Whether you’re looking for laid back platforming or artistic verve, indie title FEZ is bound to gain new fans in its Linux debut.
Playing as an unidentifiable creature named Gomez, your goal is to find the missing pieces of a Hexahedron scattered across the world before it’s too late. Though the world looks 2D, FEZ has a trick up its sleeve that makes it far more unique than the platformer lets on at the start.
Unlike a certain Italian plumber, your fez-wearing character – resembling a svelte Pillsbury Doughboy – isn’t limited to jumping. Vines can help you scale walls and bombs can clear loose bricks. But what FEZ is known for is its twist on the 2D platformer: perspective.
By changing the perspective of a level, a platform that was otherwise beyond your reach is no more than a foot away. Platforms that appear disparate can form a stair step with a few rotations.
Even bombs make use of perspective. When loose bricks snake around a building, you’ll need to change the perspective to keep the chain of bricks exploding – otherwise, the game refills the space a few seconds later and it’s back to square one. And if loose bricks on another platform touch in a different perspective, the explosions can cascade across the map.
There aren’t any ‘lives’ to collect – falling will simply reset your character to the last ‘safe’ position – and certain items will respawn after you use them. So instead of resetting a level every time your bomb fails to clear an entire area, they’ll simply respawn in the same place. You will need to watch out for “black holes”, but the stuttering black squares opened to the starry universe behind are quite obvious and easy to avoid.
Puzzles aren’t absurdly difficult and, again, if you happen to throw a block off the edge, it’ll respawn in a few seconds.
The in-game dialogue isn’t glacial, and spamming a key will get you back in the game if the story doesn’t interest you. But the dialogue shines with its gaming allusions and jocular tone. Whether it’s Zelda or Tetris, you’ll get your fill of fandom.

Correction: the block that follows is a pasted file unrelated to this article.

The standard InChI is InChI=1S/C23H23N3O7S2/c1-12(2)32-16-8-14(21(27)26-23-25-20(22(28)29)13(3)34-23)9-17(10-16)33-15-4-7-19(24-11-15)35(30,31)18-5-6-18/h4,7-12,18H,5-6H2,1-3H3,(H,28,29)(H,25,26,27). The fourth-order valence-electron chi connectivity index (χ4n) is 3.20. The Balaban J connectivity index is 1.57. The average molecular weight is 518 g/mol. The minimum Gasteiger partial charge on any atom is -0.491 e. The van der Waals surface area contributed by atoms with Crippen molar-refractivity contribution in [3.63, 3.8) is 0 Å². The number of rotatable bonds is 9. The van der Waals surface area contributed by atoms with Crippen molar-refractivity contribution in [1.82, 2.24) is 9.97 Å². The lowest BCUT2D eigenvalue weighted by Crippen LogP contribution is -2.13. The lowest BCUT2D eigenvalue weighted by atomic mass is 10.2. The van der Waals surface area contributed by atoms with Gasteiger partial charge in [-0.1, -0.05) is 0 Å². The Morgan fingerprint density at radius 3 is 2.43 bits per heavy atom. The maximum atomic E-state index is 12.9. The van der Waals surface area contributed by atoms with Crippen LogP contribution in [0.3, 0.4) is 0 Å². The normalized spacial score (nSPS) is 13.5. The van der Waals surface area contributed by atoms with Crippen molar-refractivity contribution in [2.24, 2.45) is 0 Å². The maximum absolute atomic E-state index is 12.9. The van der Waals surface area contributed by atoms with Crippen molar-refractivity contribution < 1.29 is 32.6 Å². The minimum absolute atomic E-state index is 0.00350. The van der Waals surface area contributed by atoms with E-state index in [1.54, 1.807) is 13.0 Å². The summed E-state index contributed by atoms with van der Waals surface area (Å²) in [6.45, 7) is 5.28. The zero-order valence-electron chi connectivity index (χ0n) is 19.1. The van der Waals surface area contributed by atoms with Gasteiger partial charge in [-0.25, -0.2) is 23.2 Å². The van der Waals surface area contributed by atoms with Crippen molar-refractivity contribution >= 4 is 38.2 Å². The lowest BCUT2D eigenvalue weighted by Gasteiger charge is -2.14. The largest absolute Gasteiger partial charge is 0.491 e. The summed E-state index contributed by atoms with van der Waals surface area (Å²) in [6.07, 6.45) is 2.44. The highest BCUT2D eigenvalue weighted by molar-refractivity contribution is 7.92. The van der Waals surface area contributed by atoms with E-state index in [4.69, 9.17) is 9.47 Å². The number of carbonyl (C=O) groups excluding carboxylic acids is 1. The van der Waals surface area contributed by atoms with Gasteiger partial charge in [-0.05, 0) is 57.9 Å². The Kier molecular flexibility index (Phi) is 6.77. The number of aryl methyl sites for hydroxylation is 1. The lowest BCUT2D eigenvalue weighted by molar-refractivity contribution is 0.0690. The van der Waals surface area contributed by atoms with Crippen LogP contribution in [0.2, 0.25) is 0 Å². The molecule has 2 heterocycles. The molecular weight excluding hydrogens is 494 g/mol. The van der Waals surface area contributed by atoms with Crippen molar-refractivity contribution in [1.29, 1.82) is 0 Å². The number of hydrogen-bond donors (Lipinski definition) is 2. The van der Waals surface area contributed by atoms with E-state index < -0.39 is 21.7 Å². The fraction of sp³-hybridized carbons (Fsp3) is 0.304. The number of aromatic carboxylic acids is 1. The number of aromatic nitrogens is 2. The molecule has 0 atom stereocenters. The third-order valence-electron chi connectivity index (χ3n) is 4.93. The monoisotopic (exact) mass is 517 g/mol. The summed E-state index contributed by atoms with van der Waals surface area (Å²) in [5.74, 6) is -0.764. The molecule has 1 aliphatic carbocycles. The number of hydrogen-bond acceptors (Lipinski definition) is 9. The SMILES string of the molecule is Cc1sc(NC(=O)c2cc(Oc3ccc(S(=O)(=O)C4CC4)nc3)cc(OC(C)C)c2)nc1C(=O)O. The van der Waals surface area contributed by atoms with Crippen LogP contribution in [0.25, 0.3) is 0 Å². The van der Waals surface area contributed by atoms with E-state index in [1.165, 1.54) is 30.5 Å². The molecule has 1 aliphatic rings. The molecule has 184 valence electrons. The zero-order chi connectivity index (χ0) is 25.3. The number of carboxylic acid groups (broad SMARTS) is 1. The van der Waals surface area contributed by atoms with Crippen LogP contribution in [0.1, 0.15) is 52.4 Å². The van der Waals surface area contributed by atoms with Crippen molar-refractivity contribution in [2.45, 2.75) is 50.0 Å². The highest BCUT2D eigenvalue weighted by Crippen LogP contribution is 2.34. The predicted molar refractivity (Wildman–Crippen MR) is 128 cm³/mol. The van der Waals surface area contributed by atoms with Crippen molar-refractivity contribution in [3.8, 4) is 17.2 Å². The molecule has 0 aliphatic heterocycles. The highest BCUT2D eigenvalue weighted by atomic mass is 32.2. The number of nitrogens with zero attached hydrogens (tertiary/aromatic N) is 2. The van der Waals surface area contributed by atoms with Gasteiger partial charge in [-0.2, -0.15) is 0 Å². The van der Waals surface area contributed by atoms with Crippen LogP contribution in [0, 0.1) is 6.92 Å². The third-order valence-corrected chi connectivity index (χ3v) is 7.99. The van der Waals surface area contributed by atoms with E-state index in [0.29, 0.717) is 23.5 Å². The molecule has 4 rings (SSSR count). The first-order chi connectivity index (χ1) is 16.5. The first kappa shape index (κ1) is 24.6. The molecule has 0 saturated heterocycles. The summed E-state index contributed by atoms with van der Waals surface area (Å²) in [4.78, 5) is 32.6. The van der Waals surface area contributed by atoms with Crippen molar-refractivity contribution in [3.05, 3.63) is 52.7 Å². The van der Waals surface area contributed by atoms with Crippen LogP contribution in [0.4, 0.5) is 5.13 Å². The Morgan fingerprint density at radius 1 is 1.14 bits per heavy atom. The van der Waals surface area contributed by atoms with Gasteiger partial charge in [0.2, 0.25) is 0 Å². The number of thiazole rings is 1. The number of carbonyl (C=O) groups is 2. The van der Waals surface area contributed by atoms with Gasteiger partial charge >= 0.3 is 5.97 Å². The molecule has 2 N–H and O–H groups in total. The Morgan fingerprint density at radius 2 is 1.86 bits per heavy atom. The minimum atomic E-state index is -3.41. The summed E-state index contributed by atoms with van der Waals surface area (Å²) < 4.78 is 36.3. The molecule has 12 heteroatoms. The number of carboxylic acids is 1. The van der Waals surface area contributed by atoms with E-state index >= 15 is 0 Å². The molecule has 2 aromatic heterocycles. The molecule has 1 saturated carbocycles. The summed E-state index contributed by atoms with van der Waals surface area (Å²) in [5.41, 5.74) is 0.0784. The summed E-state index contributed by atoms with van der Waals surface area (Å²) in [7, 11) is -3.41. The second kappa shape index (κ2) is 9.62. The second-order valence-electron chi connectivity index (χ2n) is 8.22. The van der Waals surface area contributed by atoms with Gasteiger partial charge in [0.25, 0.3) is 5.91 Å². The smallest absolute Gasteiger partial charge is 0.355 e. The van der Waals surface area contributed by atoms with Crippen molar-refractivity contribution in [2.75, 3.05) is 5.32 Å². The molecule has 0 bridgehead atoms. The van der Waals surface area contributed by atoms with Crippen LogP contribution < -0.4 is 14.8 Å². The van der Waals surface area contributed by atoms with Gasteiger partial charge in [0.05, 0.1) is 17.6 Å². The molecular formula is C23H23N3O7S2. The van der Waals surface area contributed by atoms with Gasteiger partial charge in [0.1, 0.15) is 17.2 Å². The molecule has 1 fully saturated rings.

The 8-bit look of the game has been popular amongst indie titles, be they sidescrollers like Bit.Trip Runner and Canabalt or top-down action games like Hotline Miami. FEZ pulls it off well without slipping into an uncanny valley or feeling like a 20 year old game.
The day and night cycle can be rather annoying, as the rich 8-bit landscape darkens for a few minutes before going through another day cycle. Though the sky can be gorgeous if you’re in an open area, a canopied level won’t have quite as much to show off.
The animals that romp in the environment are fantastically detailed and a pleasure to watch as you take in a new area. Even your unidentifiable species is varied, be it with a simple fez or monocle and top hat.
Shadows can feel out of place – especially when it’s meant to simulate a canopy overhead – and their smooth movement feels out of place in the 8-bit landscape. It’s a bit of nitpicking, but one of the few places where the style slips just a tad.
The music and atmospheric sounds fit perfectly with the visual design of the game. Moreover, the aural atmosphere shifts with the environment as well. A cavernous region features suitably understated music and echoing drops in the background.
But I can’t help but feel the sound is the least developed portion of the game. At times there is no music; other times the music feels bland enough to fade in with the almost unrecognisable sounds of animals around you. It doesn’t feel out of place, but for all the wow factor of shifting perspectives, the soundscape can feel a bit one dimensional.
Will you run out of lives or throw your keyboard across the room after failing at another puzzle? No. But don’t let the relative ease of the game stop you. FEZ is a beautifully detailed 8-bit world with a unique perspective on the traditional 2D platformer.
FEZ is currently available as part of Humble Indie Bundle 9 if you pay more than the average. It’s also available directly from developers Polytron via the Humble Store for $9.99 USD.
A 2D platformer with many dimensions, FEZ is beautiful, unique, and – most importantly – downright fun.